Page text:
Elective: Authoritarian Politics: the Politics of Conflict, Violence, and Genocide

Course description Elective: Authoritarian Politics: the Politics of Conflict, Violence, and Genocide
Year: 2017-2018
Catalog number: 5183KEL24
Teacher(s):
  • Dr. E. van der Maat
Language: English
Blackboard: Yes
EC: 10
Level: 400
Period: Semester 2, Block III, IV
  • No Elective choice
  • No Contractonderwijs
  • No Exchange
  • No Study Abroad
  • No Evening course
  • No A la Carte
  • No Honours Class

Admission requirements

This course is only available for students in the BA International Studies.
The number of participants is limited to 25.

Description

Throughout human history, authoritarian regimes have formed the dominant system of government. While the twentieth century saw the rise of democracy, it also witnessed the development of new forms of authoritarianism. Whats more, only a few dictators, such as Stalin, Hitler, Mao, Idi Amin, and Pol Pot have presided over a large part of the unprecedented human tragedy of the twentieth century. Even today, authoritarian regimes commonly dictate the news: think of Putins intervention in the Ukraine; Kim Jong-un nuclear posturing; or China’s emergence as a great power.

This course builds on recent research that has demonstrated a strong link between authoritarian politics and mass political violence, such as war, civil, war and genocide. Consequently, this course will examine the workings of authoritarian politics with a focus on authoritarian regime type, controlling populations, elite pillars of support, and elite competition. It will then relate the particulars of authoritarian politics with various types of mass political violence.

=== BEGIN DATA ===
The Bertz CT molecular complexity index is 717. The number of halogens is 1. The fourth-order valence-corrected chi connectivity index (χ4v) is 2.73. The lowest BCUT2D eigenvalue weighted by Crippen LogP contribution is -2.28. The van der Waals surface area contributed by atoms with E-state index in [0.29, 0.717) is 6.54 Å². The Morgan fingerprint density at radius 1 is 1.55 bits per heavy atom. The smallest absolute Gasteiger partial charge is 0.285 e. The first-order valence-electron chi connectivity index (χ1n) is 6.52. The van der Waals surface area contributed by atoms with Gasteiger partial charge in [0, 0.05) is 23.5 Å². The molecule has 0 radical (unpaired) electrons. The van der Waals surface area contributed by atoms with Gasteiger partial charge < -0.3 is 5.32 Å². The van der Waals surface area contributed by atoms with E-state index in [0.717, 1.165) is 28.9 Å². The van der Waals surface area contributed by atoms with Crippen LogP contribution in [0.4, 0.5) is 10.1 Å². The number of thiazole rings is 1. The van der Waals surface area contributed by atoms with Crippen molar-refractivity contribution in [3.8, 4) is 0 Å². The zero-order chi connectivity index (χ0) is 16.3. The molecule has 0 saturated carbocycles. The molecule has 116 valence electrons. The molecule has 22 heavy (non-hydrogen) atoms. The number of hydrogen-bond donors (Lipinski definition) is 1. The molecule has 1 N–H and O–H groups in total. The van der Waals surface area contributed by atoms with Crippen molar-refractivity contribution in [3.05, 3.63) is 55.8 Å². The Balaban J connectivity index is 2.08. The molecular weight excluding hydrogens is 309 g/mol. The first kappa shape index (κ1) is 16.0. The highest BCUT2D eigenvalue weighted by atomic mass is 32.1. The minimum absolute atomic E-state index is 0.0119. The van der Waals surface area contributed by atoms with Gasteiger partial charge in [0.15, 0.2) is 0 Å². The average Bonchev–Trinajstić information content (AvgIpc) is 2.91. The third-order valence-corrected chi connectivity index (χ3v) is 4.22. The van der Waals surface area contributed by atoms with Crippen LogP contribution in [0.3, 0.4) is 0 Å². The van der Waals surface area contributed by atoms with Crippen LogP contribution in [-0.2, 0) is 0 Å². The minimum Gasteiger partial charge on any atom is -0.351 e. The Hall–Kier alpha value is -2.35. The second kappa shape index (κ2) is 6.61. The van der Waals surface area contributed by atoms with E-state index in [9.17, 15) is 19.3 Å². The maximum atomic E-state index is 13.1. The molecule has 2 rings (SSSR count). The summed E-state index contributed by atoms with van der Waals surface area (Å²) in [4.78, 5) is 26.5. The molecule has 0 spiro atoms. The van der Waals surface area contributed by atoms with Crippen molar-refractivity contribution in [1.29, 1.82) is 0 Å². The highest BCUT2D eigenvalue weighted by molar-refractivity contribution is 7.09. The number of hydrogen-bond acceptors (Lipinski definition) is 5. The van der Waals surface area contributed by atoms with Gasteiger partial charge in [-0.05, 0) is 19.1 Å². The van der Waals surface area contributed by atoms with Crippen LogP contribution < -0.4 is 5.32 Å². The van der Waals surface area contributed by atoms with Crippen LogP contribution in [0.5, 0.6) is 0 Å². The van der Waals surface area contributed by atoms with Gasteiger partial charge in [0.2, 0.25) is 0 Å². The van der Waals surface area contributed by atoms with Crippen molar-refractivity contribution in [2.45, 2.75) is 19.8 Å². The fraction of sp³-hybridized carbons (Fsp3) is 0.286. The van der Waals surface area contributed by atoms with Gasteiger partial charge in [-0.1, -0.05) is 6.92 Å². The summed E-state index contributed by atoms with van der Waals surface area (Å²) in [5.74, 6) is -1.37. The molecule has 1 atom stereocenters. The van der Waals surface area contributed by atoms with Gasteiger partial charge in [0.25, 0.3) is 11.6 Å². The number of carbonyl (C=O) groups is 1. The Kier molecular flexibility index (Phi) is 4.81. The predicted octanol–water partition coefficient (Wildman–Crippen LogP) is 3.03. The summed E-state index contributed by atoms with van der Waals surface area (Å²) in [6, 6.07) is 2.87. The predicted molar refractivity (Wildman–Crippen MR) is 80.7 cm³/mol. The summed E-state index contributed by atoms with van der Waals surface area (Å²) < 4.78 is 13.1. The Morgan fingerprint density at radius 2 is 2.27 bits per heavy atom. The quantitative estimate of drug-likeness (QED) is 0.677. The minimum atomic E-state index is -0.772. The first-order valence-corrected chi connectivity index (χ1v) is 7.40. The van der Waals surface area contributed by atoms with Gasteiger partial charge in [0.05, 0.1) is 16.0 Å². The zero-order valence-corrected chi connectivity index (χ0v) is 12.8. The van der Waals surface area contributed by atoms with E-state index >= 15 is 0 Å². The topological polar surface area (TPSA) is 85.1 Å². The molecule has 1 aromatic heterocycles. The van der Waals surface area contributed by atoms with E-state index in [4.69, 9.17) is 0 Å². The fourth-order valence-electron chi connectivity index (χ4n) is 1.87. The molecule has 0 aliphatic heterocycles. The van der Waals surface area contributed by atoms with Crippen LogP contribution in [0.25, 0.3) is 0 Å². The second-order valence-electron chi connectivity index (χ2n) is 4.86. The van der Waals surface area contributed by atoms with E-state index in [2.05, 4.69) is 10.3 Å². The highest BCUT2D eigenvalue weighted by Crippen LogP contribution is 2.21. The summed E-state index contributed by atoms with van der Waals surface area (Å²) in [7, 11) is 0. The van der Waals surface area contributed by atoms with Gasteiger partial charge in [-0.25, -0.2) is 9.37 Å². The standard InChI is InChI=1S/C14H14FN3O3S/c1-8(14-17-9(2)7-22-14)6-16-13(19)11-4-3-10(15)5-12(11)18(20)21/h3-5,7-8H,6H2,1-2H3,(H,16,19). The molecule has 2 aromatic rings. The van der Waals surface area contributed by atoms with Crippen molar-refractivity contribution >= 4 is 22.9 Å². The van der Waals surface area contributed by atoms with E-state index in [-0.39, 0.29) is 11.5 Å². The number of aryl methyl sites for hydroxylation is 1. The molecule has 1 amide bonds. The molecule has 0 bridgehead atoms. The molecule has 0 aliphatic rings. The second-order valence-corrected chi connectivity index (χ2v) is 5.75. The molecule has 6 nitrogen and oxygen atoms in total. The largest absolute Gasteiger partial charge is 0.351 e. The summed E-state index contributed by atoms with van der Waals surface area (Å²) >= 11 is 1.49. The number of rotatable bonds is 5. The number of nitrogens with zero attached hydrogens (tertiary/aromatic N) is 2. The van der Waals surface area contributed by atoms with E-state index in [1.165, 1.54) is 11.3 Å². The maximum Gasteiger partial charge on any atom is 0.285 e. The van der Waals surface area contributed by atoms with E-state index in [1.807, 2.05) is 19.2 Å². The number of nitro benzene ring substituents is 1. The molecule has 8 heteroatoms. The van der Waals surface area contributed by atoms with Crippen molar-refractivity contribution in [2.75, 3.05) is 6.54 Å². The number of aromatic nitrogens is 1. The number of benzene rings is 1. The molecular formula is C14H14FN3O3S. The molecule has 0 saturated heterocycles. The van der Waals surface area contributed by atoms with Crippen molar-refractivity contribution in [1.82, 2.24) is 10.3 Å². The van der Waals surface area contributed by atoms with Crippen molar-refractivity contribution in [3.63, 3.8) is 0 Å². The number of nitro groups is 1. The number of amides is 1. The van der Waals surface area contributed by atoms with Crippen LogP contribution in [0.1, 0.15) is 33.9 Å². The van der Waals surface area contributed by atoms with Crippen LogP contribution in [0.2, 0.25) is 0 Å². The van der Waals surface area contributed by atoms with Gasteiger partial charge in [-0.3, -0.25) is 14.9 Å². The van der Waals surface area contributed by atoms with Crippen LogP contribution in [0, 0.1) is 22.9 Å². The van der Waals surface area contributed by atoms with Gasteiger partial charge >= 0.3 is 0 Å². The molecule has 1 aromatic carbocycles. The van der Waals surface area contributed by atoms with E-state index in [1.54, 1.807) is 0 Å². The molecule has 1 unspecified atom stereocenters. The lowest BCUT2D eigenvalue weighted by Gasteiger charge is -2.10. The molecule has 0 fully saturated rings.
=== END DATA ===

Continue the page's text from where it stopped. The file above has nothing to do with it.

Students are taught to critically evaluate and engage theoretical arguments of authoritarian politics, conflict and violence. Students will further examine these common themes at the hand of case research on authoritarian regimes (e.g. Stalin, Hitler, Mao, Pol Pot, Nasser, Videla, and Saddam) of their choice.

Course objectives

Upon successful completion of this course, students should be able to:

  • Recognize and classify authoritarian regimes;
  • Reflect on the differences and commonalities of authoritarian regime types;
  • Reflect on the complex nature of the authoritarian environment, its politics, and the role of state and non-state actors therein;
  • Explain the violent nature of authoritarian regimes;
  • Explain the particular relationship between authoritarian politics and mass political violence, such as war, civil war and genocide;
  • Formulate positions on the basis of a critical evaluation of theoretical arguments;
  • Independently conduct research on authoritarianism and violence using secondary sources.

The elective courses for International Studies are designed to teach students how to deal with state-of-the-art literature and research questions. They are chosen to enhance the students’ learning experience by building on the interdisciplinary perspectives they have developed so far, and to introduce them to the art of academic research. They are characterised by an international or comparative approach.

Academic skills that are trained include:
Oral presentation skills:
  1. to explain clear and substantiated research results;
  2. to provide an answer to questions concerning (a subject) in the field covered by the course
    a. in the form of a clear and well-structured oral presentation;
    b. in agreement with the appropriate disciplinary criteria;
    c. using up-to-date presentation techniques;
    d. aimed at a specific audience;
  3. to actively participate in a discussion following the presentation.